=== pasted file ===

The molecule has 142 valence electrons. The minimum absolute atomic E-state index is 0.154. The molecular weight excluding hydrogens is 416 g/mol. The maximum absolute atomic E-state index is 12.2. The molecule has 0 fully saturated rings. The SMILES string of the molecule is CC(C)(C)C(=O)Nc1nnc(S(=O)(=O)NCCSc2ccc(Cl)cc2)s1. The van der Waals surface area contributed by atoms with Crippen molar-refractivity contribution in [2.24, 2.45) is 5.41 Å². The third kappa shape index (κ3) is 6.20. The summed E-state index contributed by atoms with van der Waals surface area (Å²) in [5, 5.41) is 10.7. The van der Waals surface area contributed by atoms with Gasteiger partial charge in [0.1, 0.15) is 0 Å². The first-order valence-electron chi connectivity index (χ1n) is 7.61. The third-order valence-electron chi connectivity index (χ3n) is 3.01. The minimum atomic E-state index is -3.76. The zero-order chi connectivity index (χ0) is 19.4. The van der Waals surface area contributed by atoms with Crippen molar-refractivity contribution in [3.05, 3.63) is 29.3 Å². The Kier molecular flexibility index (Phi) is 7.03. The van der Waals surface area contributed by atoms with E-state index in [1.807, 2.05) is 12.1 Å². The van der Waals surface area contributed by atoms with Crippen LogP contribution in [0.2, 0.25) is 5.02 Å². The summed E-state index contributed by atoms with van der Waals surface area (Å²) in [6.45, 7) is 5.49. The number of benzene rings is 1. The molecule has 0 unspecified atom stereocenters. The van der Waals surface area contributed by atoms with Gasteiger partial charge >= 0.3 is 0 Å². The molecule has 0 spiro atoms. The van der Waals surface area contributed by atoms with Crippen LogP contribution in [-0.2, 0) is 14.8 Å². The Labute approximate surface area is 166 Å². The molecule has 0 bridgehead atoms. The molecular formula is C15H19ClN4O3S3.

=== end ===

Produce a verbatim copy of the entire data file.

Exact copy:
The molecule has 142 valence electrons. The minimum absolute atomic E-state index is 0.154. The molecular weight excluding hydrogens is 416 g/mol. The maximum absolute atomic E-state index is 12.2. The molecule has 0 fully saturated rings. The SMILES string of the molecule is CC(C)(C)C(=O)Nc1nnc(S(=O)(=O)NCCSc2ccc(Cl)cc2)s1. The van der Waals surface area contributed by atoms with Crippen molar-refractivity contribution in [2.24, 2.45) is 5.41 Å². The third kappa shape index (κ3) is 6.20. The summed E-state index contributed by atoms with van der Waals surface area (Å²) in [5, 5.41) is 10.7. The van der Waals surface area contributed by atoms with Gasteiger partial charge in [0.1, 0.15) is 0 Å². The first-order valence-electron chi connectivity index (χ1n) is 7.61. The third-order valence-electron chi connectivity index (χ3n) is 3.01. The minimum atomic E-state index is -3.76. The zero-order chi connectivity index (χ0) is 19.4. The van der Waals surface area contributed by atoms with Crippen molar-refractivity contribution in [3.05, 3.63) is 29.3 Å². The Kier molecular flexibility index (Phi) is 7.03. The van der Waals surface area contributed by atoms with E-state index in [1.807, 2.05) is 12.1 Å². The van der Waals surface area contributed by atoms with Crippen LogP contribution in [0.2, 0.25) is 5.02 Å². The summed E-state index contributed by atoms with van der Waals surface area (Å²) in [6.45, 7) is 5.49. The number of benzene rings is 1. The molecule has 0 unspecified atom stereocenters. The van der Waals surface area contributed by atoms with Gasteiger partial charge >= 0.3 is 0 Å². The molecule has 0 spiro atoms. The van der Waals surface area contributed by atoms with Crippen LogP contribution in [-0.2, 0) is 14.8 Å². The Labute approximate surface area is 166 Å². The molecule has 0 bridgehead atoms. The molecular formula is C15H19ClN4O3S3.